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Newsletter: Eight Instructions

Jul 15, 2009 5:24:00 AM / by Tim McCarthy

Lessons from life. [more]

Like you, I have friends who forward me internet humor and inspiration.

Most of it, as you know, is crap. Some, much worse, carry worms and viruses. So, I'm very careful about what I open and don't.

But recently I noticed 45 "instructions" for living a good life. As always, a lot was fluff but I noticed 8 that were worth passing along with some comment on each from my own life.

I hope you enjoy them.

  1. Life is too short to waste time hating anyone.
    My Mom told me this often and I thought I'd followed it pretty well. But I'm a passionate guy and as I grew older I realized that I held a lot of resentment in my heart. Not hatred but still some incredibly unproductive feelings about others who'd hurt me. A guy named Steven Martin once said to me "you are what you eat (literally) and you become what you think about." Since then, I've worked to not become a resentful person.
  2. Make peace with your past so it won't screw up your present.
    Some years ago, I started a practice of meditation. Being mindful is all about this instruction. That is, seeing the present moment and noticing what I am doing. The first thing I noticed was that I'd spent much of my life "hanging on" to my past or "preparing for" my future. Now, most of the time, I am able to look at it those things (often with humor at my own feeble humanity) then let it go.
  3. Don't compare your life to others. You have no idea what their journey is all about.
    Comparisons are almost always inaccurate. And they can be debilitating. So, when I think of judging someone, I try to remember that they've travelled a very different journey than I have. And that it might be wise, considering my own problems and hang-ups, that they might not want to be like me.
  4. It's never too late to have a happy childhood. But the second one is up to you and no one else.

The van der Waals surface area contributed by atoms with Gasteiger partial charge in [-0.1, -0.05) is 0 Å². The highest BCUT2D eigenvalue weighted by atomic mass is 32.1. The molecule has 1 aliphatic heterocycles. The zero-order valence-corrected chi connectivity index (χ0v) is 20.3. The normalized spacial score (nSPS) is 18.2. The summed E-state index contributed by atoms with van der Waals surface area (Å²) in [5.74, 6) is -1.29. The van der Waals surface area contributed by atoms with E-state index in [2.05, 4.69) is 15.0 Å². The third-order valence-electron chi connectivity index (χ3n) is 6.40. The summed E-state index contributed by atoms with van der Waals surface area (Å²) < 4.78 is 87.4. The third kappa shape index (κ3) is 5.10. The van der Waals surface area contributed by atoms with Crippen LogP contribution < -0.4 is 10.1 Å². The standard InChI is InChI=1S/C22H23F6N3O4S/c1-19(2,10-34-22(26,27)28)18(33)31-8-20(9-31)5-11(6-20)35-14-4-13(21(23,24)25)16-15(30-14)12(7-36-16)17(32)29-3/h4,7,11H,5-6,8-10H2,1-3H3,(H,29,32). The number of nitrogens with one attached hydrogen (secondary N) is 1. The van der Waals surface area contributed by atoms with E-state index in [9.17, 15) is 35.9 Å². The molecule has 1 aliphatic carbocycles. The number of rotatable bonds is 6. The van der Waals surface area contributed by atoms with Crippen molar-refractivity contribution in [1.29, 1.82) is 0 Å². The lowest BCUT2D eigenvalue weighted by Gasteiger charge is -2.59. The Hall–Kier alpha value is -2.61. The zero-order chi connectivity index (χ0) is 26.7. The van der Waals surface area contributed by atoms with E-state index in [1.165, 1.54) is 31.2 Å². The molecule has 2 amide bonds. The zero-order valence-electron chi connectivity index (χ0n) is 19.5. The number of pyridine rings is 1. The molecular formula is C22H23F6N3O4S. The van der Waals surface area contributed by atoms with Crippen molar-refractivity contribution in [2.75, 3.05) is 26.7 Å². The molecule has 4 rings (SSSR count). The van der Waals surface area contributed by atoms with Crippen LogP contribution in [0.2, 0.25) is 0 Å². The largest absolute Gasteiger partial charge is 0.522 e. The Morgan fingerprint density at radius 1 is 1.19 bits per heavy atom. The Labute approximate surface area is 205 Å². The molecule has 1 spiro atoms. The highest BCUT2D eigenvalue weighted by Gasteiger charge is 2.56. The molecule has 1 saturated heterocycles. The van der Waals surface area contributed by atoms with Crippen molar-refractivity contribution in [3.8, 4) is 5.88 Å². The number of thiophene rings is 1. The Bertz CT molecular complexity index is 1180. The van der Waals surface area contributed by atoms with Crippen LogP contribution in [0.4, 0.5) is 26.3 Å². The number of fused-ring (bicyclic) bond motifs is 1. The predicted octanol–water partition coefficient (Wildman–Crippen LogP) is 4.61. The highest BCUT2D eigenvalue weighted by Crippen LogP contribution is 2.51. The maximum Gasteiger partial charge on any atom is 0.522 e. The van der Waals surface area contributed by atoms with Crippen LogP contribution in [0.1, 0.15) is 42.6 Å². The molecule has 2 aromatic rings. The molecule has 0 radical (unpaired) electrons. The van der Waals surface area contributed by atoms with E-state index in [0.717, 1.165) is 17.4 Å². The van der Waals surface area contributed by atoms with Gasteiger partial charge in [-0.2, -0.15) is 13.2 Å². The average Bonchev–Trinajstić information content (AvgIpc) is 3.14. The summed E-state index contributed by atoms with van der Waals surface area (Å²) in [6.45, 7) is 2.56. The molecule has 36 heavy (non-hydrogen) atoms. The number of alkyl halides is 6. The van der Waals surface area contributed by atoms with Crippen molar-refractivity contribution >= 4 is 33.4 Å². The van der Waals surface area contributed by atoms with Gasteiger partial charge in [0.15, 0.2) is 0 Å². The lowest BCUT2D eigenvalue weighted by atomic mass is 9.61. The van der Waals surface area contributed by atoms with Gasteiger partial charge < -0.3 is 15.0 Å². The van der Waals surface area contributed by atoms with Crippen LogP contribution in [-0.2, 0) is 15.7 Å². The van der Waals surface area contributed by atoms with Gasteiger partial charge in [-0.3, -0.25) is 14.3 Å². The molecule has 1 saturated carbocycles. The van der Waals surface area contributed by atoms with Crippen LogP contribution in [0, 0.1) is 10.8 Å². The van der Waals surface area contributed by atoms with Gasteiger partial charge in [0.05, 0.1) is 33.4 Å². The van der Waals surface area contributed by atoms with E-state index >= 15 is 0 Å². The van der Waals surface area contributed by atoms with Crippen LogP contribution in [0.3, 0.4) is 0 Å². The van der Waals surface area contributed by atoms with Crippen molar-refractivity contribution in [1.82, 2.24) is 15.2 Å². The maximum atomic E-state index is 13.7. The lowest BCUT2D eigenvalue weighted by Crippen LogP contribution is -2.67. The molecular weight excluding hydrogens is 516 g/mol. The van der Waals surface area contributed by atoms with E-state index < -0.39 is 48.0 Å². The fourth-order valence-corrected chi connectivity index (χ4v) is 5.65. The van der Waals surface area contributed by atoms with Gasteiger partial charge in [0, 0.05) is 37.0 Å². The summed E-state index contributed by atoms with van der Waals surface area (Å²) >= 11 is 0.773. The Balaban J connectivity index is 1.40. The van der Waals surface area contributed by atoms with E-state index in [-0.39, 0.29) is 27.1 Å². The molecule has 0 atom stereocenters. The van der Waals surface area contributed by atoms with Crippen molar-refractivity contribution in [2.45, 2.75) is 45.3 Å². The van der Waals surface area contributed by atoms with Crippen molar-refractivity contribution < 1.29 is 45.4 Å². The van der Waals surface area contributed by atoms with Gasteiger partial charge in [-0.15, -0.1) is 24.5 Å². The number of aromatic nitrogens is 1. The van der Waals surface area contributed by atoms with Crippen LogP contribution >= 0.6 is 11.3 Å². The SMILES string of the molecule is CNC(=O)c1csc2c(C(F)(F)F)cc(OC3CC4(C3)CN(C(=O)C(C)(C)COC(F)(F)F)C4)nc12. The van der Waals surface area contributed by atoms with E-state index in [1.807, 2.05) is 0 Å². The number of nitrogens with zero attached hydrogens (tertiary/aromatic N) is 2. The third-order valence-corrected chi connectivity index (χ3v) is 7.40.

This is probably my favorite since, at 56, I've decided that any time I'm not working I want to think and play as if I wasn't "carrying the weight of the world on my shoulders." Like when I was a kid! Too often we forget to do that. My Dad often lapsed into his happy childhood well into his 70's. It seemed a very good practice.
  5. Over prepare, then go with the flow.
    Through the first 20 years of my career, I over prepared then tried to force outcomes that followed exactly what I'd prepared for. That created constant frustration. Now I get ready, think of every contingency I can, then feel my way to the conclusion of things. It's calmed me down but interestingly it has also made me more effective.
  6. No one is in charge of your happiness but you.
    I thought I'd never learn this one but it is finally dawning on me. Stress, for example, is self induced - ALWAYS! The biggest hurdle I've had on this instruction was in my marriage - I was sure that once I trained Alice to be the way I wanted her to be, I could be happy. Can anybody guess what the outcome of that was?
  7. When in doubt, take the next small step.
    Big problems, I'm now convinced, are not solved by big solutions, anymore than complex problems are solved by complex solutions. Panic is a very natural reaction and we tend to throw big, complex solutions at our big, complex problems. Usually, I find the best method for solving my big problems is to step back, take a deep breath and plan. Then execute one small step and see how that goes. Then another, and so forth...
  8. In the end, all that truly matters is that you loved.
    I liked this one because it doesn't say that you "are" loved. That's what I seemed to pursue most of my life. And it only caused me to create confusion. How would I know how to make someone love me? That focus was self-centered and in trying, I usually ended up causing the opposite reaction. So now I just work on loving, no matter what the outcome even if that is someone not loving me. My Mom told me once that the most outstanding love is that which goes uncompensated. It is then, she said, that we might feel most good about ourselves since that is love without a goal.

Taken together, these instructions seem to lead me to finish with one of the most instructive little quotes I've ever heard and tried to follow. That is, when Mahatma Gandhi was on his life mission of peace, he seemed to realize that he could not in any way control others who were so committed to strife, hatred and conflict. So, he lived his own life on this simple premise:

"Be the change you wish to see."

All of these instructions seem to collect under that banner to me.

If you don't like being hated, don't hate.

If you want love, love.

Seems simple, but for me anyway, it's a struggle.

But it seems a struggle worth pursuing

Tags: Newsletter, Philosophy, Life, Love

Tim McCarthy

Written by Tim McCarthy

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